The authors examined the role of intermediate, sublexical representations in spoken word perception. In particular, they tested whether flaps, which are neutralized allophones of intervocalic /t/s and /d/s, map onto their underlying phonemic counterparts. In 2 shadowing tasks, the authors found that flaps primed their carefully articulated counterparts, and vice versa. Because none of the flapped stimuli were lexically ambiguous (e.g., between rater and raider), these results provide evidence that such priming is sublexically mediated. Therefore, the current study provides further insights into when underlying form-based representations are activated during spoken word processing. In particular, the authors argue that phonological ambiguity, inherent in their flapped stimuli, is one of the conditions leading to the activation of underlying representations.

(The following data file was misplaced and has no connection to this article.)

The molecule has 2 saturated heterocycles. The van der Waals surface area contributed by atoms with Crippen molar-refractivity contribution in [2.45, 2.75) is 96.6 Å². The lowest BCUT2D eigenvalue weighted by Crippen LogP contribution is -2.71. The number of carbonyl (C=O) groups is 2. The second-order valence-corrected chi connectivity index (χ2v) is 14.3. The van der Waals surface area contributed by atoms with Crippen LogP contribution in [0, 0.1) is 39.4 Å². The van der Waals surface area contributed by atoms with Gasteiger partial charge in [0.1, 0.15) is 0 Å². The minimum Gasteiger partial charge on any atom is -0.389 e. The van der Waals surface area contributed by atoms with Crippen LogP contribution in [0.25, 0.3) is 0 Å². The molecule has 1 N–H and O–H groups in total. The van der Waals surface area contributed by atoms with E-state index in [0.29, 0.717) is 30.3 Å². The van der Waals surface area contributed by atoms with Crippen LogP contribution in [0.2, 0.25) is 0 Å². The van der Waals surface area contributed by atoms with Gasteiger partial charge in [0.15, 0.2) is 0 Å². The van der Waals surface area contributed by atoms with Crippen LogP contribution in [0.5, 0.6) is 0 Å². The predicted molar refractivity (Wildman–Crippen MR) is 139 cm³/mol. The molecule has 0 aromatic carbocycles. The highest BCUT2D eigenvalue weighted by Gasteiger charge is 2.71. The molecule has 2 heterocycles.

Representation of Lexical Form: Evidence From Studies of Sublexical AmbiguityJournal of Experimental Psychology: Human Perception and Performance
Publisher's Statement(c) 2005 American Psychological Association
Citation InformationMcLennan, C. T., Luce, P. A., & Charles-Luce, J. (December 01, 2005). Representation of lexical form: evidence from studies of sublexical ambiguity. Journal of Experimental Psychology: Human Perception and Performance, 31, 6, 1308-1314.